Day 63: July 21

It is 10:45 PM in Cusco. I just watched Trump’s acceptance speech at the RNC. Pretty amazing how the Internet connects us to things so far away.

I woke up by my new natural alarm clock, Baruna, ate my normal breakfast, and waited at Orion a little earlier than usual so Rodrigo, a worker at SIT, could take us to Huacarpay in his car with the new uniforms. We took a bit of a different route than usual (which made me a little nervous), but we ended up passing by our usual route – Saylla, Huasao, Tipon, Oropesa, the Real Garcilaso training ground, and Huacarpay – to get to the school. There, we saw the kids getting ready to march. We didn’t quite give them the clothes yet (that was to come later), but we ran a quick marching training. The kids didn’t want to behave, so Norma called a team meeting with all the kids and told them to behave on our last day. I appreciated that.

I think Norma and Delia knew that we weren’t up to working too hard on our last day, so they let us sit and observe. We did, however, help set up for Achievement Day. We put up flags and banners in the classrooms while Melanie helped the older kids finish their projects. It was a nice thing to do. Worn out, we were called into the kitchen for our last lunch. Delia prepared us arroz a la cubana, which is rice with fried banana, egg, and fries. It was delicious. I loved it. After I took some pictures of the school (coming on Sunday when I can upload them), it was time for Achievement Day. It wasn’t anything special. The kids just hung up their projects on the wall, and pictures were taken. It wasn’t as big of a production as I thought it would be since (sadly) their parents don’t come. Right after Achievement Day, however, Delia and Norma recognized us for our work this semester (Norma’s speech strangely left out Melanie, showing how gender is really recognized here). The kids then gave us homemade cards which were very touching. Roy Abel and Juan drew a picture of us playing soccer, while Doris, the oldest student, left both of us a very thoughtful and well-written letter. We then said our tearful goodbyes, took pictures, and parted ways. It’s sad for me because, although I can certainly return to Huacarpay, when I do, certainly all of these students will have moved on. The reality is that I probably will not see any of these kids again, and that is really too bad. They’ve made a huge difference in my life.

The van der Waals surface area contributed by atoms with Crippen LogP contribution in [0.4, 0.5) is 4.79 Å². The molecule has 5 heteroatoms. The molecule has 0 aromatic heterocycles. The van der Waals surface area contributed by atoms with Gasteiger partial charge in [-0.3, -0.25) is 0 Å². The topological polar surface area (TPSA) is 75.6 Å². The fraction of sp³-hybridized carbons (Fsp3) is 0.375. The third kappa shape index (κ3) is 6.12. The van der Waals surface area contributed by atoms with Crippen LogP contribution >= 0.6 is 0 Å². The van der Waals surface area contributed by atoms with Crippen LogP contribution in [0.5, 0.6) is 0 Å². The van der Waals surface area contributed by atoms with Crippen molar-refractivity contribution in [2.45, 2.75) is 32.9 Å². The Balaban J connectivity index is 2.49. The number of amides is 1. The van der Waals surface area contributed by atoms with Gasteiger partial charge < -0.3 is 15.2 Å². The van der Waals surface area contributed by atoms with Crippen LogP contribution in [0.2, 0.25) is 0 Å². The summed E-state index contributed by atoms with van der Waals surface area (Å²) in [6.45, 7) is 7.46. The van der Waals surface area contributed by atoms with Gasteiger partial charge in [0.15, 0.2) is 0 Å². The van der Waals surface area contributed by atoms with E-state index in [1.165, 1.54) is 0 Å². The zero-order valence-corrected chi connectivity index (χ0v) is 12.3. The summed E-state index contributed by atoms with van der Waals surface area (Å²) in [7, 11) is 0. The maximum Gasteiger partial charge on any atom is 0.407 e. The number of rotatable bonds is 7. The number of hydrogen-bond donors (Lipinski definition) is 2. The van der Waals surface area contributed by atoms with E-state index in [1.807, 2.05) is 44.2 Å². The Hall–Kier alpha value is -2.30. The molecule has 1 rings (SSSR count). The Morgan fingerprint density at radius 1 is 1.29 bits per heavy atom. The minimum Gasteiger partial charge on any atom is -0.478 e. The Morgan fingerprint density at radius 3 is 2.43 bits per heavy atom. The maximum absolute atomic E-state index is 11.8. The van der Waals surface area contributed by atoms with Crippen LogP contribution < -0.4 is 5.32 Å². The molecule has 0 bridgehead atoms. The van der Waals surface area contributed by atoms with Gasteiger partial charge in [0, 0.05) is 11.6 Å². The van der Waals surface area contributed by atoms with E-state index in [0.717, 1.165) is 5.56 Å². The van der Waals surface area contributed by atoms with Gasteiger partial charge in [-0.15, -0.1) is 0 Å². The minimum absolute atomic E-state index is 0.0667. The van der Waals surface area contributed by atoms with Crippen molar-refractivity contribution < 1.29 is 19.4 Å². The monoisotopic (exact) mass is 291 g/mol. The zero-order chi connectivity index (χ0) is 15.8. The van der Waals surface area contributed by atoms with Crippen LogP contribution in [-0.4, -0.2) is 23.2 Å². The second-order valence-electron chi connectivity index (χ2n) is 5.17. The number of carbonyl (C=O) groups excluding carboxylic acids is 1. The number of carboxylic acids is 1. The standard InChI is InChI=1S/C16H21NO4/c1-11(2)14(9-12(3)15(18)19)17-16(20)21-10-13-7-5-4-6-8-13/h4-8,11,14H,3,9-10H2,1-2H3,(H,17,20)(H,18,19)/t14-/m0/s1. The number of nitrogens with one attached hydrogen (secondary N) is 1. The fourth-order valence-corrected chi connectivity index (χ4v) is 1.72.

I also thanked Melanie for her hard work. She has been an outstanding partner, having to deal with way more than I have in terms of the way she has been treated. Still, she kept her head down and worked hard for the kids and always did the best she could. I was proud to have had the chance to work with her.

I then returned home to a delicious lunch of chicken patties and fried yuca. I decided I was too tired – physically and emotionally – to run today, so I sat back and relaxed for the afternoon and reflected. Soon I will have to say goodbye to my host family, and that is going to be tough as well. But tomorrow we get to celebrate with a dinner with all the families in the Plaza de Armas. I’m excited for that. I just wish Baruna could come!

About Davis Lovvorn

Davis Lovvorn is a senior at Duke University from Nashville, TN. He will be a corps member for Teach for America in Charlotte, NC after he graduates in May 2018. An avid sports fan, Davis is a member of the Duke University Marching and Pep Band, where he religiously follows Duke's basketball and football teams. He is also a social media administrator for Wolves USA, the American supporters group for Wolverhampton Wanderers FC.
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2 Responses to Day 63: July 21

  1. Belle Toren says:

    Well done, especially your recognition to Melanie. I must try the arroz a la cubana, it sounds yummy.

  2. Atomic Vapor says:

    The arroz a la cubana sounds absolutely amazing, I must try! Thanks 🙂

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